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DNR to Police: Enforce the Bottle Bill

Andy Arthur/flicker

Officials with the Iowa Department of Natural Resources report a problem with enforcement of Iowa's 35-year old bottle bill. 

Some retailers are turning consumers away when they bring their bottles and cans back for a refund. 

Retailers sometimes contract with redemption centers to take back the containers. But officials say centers are cutting back their hours to make ends meet. They say their one-cent handling fee hasn't been raised since the bottle bill passed.

That throws the responsibility back to retailers. 

The DNR's Bill Blum says consumers are going back to stores and getting told no.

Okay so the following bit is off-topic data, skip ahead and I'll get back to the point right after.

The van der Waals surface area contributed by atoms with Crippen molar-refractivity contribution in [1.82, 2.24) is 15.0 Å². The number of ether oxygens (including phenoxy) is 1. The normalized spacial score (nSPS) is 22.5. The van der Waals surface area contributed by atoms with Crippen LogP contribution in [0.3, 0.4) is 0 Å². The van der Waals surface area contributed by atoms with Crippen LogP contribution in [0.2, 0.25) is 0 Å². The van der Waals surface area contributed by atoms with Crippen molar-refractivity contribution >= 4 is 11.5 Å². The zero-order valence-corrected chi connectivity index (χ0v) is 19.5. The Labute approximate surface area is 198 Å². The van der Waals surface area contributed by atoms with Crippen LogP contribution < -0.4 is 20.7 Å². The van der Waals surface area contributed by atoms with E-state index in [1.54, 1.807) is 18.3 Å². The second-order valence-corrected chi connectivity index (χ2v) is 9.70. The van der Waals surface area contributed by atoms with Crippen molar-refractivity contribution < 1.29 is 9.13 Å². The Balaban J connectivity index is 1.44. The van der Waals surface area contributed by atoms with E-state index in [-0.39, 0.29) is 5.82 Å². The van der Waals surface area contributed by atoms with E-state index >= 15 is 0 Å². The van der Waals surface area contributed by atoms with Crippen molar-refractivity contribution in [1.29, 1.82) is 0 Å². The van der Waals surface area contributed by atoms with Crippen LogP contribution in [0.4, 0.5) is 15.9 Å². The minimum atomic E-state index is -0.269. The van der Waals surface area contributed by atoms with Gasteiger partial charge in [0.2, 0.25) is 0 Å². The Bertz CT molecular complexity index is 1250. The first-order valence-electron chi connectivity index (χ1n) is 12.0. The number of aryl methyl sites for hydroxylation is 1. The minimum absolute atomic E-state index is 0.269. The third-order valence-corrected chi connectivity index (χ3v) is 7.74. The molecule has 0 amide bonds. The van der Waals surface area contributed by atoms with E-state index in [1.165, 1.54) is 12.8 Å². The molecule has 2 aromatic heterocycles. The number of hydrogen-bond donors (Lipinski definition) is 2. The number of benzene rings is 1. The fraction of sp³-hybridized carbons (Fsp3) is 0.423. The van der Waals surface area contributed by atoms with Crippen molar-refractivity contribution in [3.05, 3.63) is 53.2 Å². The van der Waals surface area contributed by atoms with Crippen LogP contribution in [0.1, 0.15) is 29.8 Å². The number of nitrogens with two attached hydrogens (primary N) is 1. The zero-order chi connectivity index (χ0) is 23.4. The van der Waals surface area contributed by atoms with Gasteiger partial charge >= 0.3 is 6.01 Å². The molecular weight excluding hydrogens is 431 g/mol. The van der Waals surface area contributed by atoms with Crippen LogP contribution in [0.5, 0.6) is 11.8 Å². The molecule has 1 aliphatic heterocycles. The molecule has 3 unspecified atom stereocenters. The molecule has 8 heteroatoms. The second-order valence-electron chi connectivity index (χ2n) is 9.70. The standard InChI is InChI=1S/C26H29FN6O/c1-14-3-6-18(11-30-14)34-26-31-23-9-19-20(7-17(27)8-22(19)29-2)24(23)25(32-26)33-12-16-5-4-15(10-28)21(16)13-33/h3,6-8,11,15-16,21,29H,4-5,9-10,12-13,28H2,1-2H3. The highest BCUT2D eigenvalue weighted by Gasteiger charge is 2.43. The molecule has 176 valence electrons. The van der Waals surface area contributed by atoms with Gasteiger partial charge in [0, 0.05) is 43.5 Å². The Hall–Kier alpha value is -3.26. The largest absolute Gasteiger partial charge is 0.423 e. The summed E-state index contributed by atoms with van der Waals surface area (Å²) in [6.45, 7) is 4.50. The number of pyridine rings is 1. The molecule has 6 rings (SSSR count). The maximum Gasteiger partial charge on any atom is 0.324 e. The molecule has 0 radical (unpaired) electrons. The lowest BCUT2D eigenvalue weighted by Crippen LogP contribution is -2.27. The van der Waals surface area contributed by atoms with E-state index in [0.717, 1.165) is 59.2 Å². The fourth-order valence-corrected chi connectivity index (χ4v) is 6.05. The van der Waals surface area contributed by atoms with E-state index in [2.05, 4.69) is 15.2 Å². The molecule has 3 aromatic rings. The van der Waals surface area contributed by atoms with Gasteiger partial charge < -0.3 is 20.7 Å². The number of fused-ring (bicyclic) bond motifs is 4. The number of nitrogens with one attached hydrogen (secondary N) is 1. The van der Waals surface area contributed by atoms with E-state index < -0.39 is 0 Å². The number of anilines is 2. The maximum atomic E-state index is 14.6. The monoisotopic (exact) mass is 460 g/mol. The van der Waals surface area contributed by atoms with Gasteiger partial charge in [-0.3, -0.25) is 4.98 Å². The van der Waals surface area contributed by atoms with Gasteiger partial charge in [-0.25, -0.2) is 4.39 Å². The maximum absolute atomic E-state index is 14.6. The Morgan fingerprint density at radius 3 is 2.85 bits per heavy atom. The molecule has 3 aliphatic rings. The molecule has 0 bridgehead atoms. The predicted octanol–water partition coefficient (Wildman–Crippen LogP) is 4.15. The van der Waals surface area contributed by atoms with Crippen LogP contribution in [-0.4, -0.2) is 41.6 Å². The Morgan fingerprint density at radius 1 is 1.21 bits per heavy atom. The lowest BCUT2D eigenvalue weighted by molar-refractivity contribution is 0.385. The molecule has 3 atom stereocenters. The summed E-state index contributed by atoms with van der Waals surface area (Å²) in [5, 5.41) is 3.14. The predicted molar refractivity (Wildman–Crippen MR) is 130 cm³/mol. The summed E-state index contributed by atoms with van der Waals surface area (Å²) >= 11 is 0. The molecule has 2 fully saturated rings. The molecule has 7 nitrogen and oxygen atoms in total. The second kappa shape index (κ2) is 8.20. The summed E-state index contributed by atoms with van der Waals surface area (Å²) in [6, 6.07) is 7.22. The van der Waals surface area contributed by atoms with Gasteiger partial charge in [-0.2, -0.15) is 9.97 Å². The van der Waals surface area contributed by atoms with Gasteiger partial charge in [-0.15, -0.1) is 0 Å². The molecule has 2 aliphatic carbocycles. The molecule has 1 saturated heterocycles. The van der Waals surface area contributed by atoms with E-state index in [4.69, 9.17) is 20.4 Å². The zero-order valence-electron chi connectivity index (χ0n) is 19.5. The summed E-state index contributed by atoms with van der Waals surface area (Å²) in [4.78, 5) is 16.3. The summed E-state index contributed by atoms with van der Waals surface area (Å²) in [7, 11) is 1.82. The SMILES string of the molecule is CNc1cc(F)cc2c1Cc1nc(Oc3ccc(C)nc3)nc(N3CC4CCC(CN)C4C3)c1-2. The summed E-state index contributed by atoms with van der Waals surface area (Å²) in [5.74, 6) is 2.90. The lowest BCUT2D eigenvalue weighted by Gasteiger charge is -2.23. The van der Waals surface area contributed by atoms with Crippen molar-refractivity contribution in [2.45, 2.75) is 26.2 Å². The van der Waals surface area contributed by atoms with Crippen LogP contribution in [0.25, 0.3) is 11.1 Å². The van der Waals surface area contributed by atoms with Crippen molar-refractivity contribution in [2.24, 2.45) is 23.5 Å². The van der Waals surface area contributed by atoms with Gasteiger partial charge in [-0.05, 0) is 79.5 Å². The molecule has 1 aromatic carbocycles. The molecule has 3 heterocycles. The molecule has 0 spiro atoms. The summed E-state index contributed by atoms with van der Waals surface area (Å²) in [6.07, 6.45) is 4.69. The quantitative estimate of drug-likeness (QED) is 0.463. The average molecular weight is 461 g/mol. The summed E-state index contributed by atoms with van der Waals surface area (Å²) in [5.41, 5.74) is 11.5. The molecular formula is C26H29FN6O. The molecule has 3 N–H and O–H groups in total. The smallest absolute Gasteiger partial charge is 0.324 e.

"That's where local law enforcement is supposed to come in," Blum says.  

An interim statehouse committee is studying possible changes to Iowa's bottle bill. Blum tells lawmakers he's been advising law enforcement to cite stores if they don't accept returns.

"That kind of violation is a misdemeanor, like vandalism or shoplifting," Blum says.  

Alternatively, Blum says, police should go to the stores and remind them of the requirements of the law.  

Blum says he's heard complaints from consumers in Fort Madison and Ottumwa where redemption centers have scaled back.  

Lawmakers also heard stores’ perennial complaints about handling dirty bottles and cans. Distributors who pick up the returns told the committee they want to replace the bottle bill with a recycling program.